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Figure 1. Model cells.

The number of active protrusions varies between different cell types, and is a parameter of the model. (a) – (b) A cell with a single active protrusion (marked in red). Splitting of the front occurs when a new protrusion is created. (c) – (d) A cell with two active protrusions.

https://doi.org/10.1371/journal.pone.0021955.g001

The chemotactic index (CI) of the cell is defined as the ratio between the distance traveled in the direction of the signal and the overall distance traveled by the cell, and experimentally was found to depend on the gradient steepness [24]. In our model, steepness lowers the noise variance and for a narrower noise distribution, the CI increases and the cell path becomes more accurate. In Fig. 2 we show typical paths for the cases of low versus high noise levels. It is easy to see that the path to the target is more accurate when the noise level is low, namely when the gradient is steeper. This has been studied in detail elsewhere, using a more complex reaction-diffusion model for generating the patches [24].

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Figure 2. Cell navigation in a gradient with no obstacles.

The cell moves in a terrain with a constant gradient and no obstacles. The cell detects the chemoattractant concentration (color coded from blue-low to red-high) and moves accordingly. (a) With low noise, i.e. narrow noise distribution, the cell path is highly accurate. (b) With higher noise, i.e. wider noise distribution, the cell wanders around and its path is less accurate.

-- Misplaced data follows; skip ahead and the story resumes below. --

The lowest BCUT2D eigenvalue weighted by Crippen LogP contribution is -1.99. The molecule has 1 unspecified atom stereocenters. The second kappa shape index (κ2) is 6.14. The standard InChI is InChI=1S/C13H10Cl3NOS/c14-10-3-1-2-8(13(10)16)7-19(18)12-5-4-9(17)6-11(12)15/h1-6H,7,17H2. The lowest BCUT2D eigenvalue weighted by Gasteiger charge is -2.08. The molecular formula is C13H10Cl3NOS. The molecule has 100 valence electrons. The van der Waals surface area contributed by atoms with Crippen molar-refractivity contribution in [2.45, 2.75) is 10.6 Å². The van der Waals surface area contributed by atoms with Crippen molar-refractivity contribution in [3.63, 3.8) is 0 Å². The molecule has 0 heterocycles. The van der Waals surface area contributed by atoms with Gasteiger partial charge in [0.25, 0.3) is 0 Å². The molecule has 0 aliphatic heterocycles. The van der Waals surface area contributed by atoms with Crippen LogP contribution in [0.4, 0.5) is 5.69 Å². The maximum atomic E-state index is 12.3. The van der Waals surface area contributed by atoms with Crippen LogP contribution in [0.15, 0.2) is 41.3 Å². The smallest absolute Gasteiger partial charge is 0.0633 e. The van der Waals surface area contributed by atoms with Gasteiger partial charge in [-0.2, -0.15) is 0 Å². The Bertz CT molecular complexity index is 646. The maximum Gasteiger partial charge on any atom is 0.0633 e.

https://doi.org/10.1371/journal.pone.0021955.g002

Navigation between obstacles

Amoeboid-like motion is directly advantageous in the presence of obstacles. When the cell encounters an obstacle directly ahead, it cannot continue to move in the direction of the protrusion, but can still move in other directions. As a result, the cell slides along the walls of the obstacle, as the points adjacent to the obstacle are stuck while points slightly away are free to move. When a new activation patch is created, it will typically not be centered at a point that is attached to the obstacle; rather it will be shifted to a free point. This simple mechanism yields an efficient obstacle-passing mechanism, as can be seen in Fig. 3. It also creates an impression of the obstacles “guiding” the motion, as seen in experiments [29], [30]. It is the nature of amoeboid motion, i.e. the creation of stochastic and recurring protrusions, as well as a flexible cell shape, that allows for this efficient obstacle circumvention. Ongoing directional change is a constant feature of amoeboid motion, and thus the process of bypassing an obstacle does not demand any additional special mechanism or procedure. It should be noted, though, that this notion only applies to obstacles of the amoeboid's size or less, as will be shown in the next section. Navigation between obstacles is mostly a question of locally bypassing one obstacle at a time. As long as the cell is flexible enough and the obstacles are not too large, the cell can fit between the obstacles and proceed forward without the need for sophisticated longer-range analysis, memory or “intelligence”.